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01.05.2018

Labour Promises to Cap Overdraft Fees

The Shadow Chancellor, John McDonell, announced today that caps would be imposed on how much overdrafts could cost under a Labour government. McDonell described current overdraft charges as a “national scandal”, trapping millions of lower income households in permanent debt.

Millions of us are stuck in our Overdrafts

2.7 million UK adults find themselves overdrawn around 85% of the time. “Too many families are having to rely on borrowing just to get to the end of the month, and are facing huge costs from the highstreet banks”, McDonell commented. By imposing a cap on overdraft charges, he hopes, consumers would be offered greater protection, and a better chance of working their way out of debt. As it stands, an overdraft can cost more than even the notoriously expensive payday loan. Since new regulations were introduced, using an overdraft can cost up to four times as much as a payday loan provider.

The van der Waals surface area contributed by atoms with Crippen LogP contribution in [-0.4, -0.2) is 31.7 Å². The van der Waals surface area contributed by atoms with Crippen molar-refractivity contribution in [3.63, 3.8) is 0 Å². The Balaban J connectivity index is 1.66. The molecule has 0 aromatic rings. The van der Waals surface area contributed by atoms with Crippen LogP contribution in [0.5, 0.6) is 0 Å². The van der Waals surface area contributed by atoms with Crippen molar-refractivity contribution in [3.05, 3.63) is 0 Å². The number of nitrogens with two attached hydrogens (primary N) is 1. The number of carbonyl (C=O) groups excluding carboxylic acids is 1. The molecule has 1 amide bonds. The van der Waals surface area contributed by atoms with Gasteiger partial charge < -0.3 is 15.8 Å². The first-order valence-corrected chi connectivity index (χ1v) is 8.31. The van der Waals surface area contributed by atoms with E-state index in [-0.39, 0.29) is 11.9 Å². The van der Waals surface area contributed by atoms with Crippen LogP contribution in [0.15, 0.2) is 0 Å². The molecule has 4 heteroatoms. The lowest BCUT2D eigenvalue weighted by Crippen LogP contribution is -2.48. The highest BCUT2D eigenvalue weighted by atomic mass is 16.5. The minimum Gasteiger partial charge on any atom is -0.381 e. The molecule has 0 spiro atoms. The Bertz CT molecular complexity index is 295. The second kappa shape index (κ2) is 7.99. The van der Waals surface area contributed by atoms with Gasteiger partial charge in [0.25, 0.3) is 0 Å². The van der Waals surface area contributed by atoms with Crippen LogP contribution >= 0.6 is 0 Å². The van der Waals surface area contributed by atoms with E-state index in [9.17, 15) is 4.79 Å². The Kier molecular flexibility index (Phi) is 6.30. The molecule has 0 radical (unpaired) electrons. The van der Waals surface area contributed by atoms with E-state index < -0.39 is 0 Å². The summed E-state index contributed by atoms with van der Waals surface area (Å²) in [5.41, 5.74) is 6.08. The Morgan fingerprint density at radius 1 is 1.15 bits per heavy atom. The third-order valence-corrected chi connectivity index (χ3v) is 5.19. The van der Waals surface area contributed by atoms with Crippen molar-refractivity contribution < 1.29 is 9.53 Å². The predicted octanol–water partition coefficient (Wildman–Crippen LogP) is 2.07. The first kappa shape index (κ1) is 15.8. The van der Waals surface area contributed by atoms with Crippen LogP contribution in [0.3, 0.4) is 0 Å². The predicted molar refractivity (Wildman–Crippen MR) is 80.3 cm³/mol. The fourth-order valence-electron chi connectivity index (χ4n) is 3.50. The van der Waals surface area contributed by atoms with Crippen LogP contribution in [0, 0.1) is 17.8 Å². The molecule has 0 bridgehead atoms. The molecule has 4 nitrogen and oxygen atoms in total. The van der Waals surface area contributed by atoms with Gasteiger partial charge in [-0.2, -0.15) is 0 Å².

This problem is not new. Last year, the debt charity StepChange found that millions of the people who sought advice from them were caught in a vicious cycle when it came to their overdraft. After their monthly income cleared the overdraft and fees, they were often forced to dip straight back into it to cover essential living costs. This pattern deepened the overdraft every month, pushing the prospect of paying it off further and further into the distance.

Proposed Regulations